CM Prices FAQs

How do you calculate the CM Reference Rates?

The CM Prices are collectively governed by rules-based methodologies described in Coin Metrics Prices Methodology which describes our Market Selection Framework, a systematic method of producing a unique set of constituent markets for each asset, our data sources, calculation algorithm, and contingency rules..

Is there a difference between the metrics ReferenceRate and ReferenceRateUSD?

ReferenceRate and ReferenceRateUSD are identical. When we added reference rates quoted in other currencies like ReferenceRateEUR, we also added ReferenceRateUSD and preserved ReferenceRate for backward compatibility.

Why do you use non-USDT-USD pairs to calculate the USDT-USD price?

The market convention for stablecoins is to use stablecoins as the quote currency. As such, there are only a few usdt-usd markets and the markets that do exist are very thinly traded. We can use other markets that are more active such as btc-usdt markets to derive a price for btc-usd and btc-usdt, which can be used to derive a usd-usdt price. Both the btc-usd and btc-usdt markets have high levels of volume, so the quality of our prices are improved compared to relying on only the usd-usdt markets.

What is the expected latency for the 1s frequency of Reference Rates served through your websocket API?

Our typical calculation latency is approximately 60 ms. A small amount of time is also required for normal network latency depending on the geographic location of your client relative to our servers.

When pulling ReferenceRateUSD and ReferenceRateEUR along with other metrics (like PriceUSD or FeeMeanNTV), the reference rates are updated with data up to the current date while other metrics are only updated to yesterday’s date. Why are these data fields assigned different dates?

We use two different timestamp conventions for our metrics. Some metrics, like PriceUSD, use the "start-of-interval" timestamp, which represents the beginning of a time interval. The majority of our network data metrics represent a summary statistic over a daily time interval.
For example, suppose our FeeMeanNTV metric, which represents mean fees over an interval of a day, has a timestamp of 2020-12-10 00:00:00. The FeeMeanNtv value represents the mean of fees that occurred from 2020-12-10 00:00:00 to 2020-12-10 23:59:99.999999.
Other metrics, like ReferenceRate (and many other data types like trades, open interest and order book), use the "point-in-time" timestamp convention, where timestamp is set to the specific timestamp of the measurement or event. This is because we want to generate a price at a specific point in time.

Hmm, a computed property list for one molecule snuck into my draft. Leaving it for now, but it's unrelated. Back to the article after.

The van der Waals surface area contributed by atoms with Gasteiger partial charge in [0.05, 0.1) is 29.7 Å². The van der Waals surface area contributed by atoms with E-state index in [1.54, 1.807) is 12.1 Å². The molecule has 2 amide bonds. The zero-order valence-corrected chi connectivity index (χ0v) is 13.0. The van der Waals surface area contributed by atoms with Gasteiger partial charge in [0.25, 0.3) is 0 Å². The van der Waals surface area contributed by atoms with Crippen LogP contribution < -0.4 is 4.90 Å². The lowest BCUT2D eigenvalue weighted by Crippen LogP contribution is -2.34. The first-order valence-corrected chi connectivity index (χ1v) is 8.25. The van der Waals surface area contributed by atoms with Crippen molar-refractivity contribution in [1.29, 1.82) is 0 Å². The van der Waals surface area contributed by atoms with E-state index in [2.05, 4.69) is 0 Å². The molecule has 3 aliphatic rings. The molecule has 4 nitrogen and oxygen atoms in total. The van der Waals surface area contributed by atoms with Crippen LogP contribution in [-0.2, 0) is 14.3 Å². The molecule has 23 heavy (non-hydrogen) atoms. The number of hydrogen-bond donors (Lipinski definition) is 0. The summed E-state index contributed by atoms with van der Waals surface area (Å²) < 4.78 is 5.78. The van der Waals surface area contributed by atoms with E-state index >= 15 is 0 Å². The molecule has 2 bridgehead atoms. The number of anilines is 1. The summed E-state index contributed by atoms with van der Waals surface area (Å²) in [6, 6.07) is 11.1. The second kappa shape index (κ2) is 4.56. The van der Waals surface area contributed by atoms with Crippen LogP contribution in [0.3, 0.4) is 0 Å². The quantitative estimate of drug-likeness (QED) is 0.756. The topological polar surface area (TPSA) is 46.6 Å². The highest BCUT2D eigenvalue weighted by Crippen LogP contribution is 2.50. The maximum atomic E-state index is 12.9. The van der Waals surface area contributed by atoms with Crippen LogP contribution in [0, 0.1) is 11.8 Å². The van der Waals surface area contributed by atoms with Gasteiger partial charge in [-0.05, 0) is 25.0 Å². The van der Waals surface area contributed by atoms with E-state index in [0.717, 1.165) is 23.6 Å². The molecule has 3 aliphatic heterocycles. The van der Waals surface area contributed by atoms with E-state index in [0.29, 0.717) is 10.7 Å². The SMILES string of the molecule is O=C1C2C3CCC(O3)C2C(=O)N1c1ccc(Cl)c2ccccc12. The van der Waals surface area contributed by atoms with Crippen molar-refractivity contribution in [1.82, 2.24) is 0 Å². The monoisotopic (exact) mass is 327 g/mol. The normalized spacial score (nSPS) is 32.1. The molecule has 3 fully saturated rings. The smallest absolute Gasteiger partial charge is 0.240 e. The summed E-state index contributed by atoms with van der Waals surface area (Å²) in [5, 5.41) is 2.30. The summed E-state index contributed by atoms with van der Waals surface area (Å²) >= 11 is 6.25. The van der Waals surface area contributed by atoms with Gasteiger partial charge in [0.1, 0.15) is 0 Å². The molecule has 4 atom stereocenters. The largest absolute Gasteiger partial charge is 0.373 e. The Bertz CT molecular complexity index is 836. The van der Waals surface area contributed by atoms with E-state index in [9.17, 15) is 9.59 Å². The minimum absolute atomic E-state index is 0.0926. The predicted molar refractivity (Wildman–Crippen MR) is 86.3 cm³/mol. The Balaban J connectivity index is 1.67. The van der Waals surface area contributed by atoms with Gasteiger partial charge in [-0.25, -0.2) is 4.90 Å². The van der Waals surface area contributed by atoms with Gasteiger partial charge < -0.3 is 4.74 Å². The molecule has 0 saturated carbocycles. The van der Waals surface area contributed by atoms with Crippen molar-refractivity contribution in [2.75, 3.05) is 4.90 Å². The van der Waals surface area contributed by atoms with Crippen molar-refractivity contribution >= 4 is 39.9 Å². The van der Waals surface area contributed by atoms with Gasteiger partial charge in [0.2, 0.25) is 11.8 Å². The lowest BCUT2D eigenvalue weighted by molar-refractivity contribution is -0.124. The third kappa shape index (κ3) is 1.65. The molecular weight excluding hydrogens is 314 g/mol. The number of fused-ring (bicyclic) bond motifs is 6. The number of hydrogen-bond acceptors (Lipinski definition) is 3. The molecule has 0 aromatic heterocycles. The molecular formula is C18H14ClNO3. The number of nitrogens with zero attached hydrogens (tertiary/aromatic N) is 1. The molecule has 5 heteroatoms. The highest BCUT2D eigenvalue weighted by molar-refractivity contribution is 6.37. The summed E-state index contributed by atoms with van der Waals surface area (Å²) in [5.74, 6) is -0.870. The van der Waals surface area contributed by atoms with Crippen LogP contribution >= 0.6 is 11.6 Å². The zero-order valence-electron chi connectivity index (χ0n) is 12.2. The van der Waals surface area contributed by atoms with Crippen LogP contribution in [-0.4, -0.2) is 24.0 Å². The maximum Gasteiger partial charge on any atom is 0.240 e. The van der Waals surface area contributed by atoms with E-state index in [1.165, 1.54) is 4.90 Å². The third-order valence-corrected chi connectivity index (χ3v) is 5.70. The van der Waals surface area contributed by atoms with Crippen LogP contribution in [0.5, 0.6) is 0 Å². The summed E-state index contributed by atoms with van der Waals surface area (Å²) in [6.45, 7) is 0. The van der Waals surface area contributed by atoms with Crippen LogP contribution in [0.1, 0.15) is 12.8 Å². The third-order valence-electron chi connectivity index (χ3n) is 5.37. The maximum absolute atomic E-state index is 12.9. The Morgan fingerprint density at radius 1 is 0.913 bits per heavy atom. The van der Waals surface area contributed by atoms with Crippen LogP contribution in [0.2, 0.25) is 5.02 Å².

When you compare something that uses the "point-in-time" convention with something that uses the "start-of-interval" convention, it can seem like the "start-of-interval" timeseries is lagged or is potentially missing data. I can assure that this is not the case, but we certainly understand your confusion here since the different values are delivered via the same timeseries/asset-metrics endpoint.
For more information, please see What timestamp conventions does Coin Metrics use?

What is the difference between your Reference Rates and a volume-weighted average price?

Our CM Reference Rates utilize volume-weighted median, time-weighted average, and inverse price variance-weighted median techniques.
ReferenceRate with frequency 1h or 1d use a 61 minute calculation window that is partitioned into 1 minute intervals. The volume-weighted median price for each 1 minute interval is calculated and then a time-weighted average price is calculated using a custom weight function that applies more weight to intervals close to the calculation time.
ReferenceRate with frequency 1m or 1s or 200ms extract the most recent trade from our set of constituent markets and calculate a weighted median where half the weight is calculated from volume measured over the previous 60 minutes and half the weight is calculated from inverse price variance of trades over the previous 60 minutes.
The CM Prices are collectively governed by rules-based methodologies described in Coin Metrics Prices Methodology which describes our Market Selection Framework, a systematic method of producing a unique set of constituent markets for each asset, our data sources, calculation algorithm, and contingency rules.

What do the frequency parameters 1d and 1d-ny-close mean?

Our CM Prices are served through our /timeseries/asset-metrics API endpoint, and this endpoint supports a frequency parameter that can take several values, including 1d and 1d-ny-close.
The 1d frequency represents a daily frequency that ends at 00:00:00 in the UTC timezone and the 1d-ny-close represents a daily frequency that ends at 16:00:00 in the America/New_York timezone. These timestamps are not altered for weekends or holidays.
Please also see our FAQ on What timestamp conventions does Coin Metrics use? for more information.